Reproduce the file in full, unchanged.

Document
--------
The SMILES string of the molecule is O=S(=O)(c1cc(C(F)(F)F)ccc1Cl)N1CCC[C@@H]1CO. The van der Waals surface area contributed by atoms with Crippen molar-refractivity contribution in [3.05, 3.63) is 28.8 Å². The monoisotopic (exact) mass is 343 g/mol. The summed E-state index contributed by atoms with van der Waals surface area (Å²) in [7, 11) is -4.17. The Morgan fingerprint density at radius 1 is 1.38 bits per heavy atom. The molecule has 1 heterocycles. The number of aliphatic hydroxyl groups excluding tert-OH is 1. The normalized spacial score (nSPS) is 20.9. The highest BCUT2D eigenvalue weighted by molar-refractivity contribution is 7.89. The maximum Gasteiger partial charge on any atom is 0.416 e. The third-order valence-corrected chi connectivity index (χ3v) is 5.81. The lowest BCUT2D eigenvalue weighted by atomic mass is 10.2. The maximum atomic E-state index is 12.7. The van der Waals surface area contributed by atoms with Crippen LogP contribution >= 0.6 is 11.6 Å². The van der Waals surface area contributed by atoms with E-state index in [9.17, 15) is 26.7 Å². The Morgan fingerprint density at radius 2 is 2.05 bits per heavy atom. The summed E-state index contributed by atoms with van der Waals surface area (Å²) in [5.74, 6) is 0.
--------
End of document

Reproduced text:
The SMILES string of the molecule is O=S(=O)(c1cc(C(F)(F)F)ccc1Cl)N1CCC[C@@H]1CO. The van der Waals surface area contributed by atoms with Crippen molar-refractivity contribution in [3.05, 3.63) is 28.8 Å². The monoisotopic (exact) mass is 343 g/mol. The summed E-state index contributed by atoms with van der Waals surface area (Å²) in [7, 11) is -4.17. The Morgan fingerprint density at radius 1 is 1.38 bits per heavy atom. The molecule has 1 heterocycles. The number of aliphatic hydroxyl groups excluding tert-OH is 1. The normalized spacial score (nSPS) is 20.9. The highest BCUT2D eigenvalue weighted by molar-refractivity contribution is 7.89. The maximum Gasteiger partial charge on any atom is 0.416 e. The third-order valence-corrected chi connectivity index (χ3v) is 5.81. The lowest BCUT2D eigenvalue weighted by atomic mass is 10.2. The maximum atomic E-state index is 12.7. The van der Waals surface area contributed by atoms with Crippen LogP contribution >= 0.6 is 11.6 Å². The van der Waals surface area contributed by atoms with E-state index in [9.17, 15) is 26.7 Å². The Morgan fingerprint density at radius 2 is 2.05 bits per heavy atom. The summed E-state index contributed by atoms with van der Waals surface area (Å²) in [5.74, 6) is 0.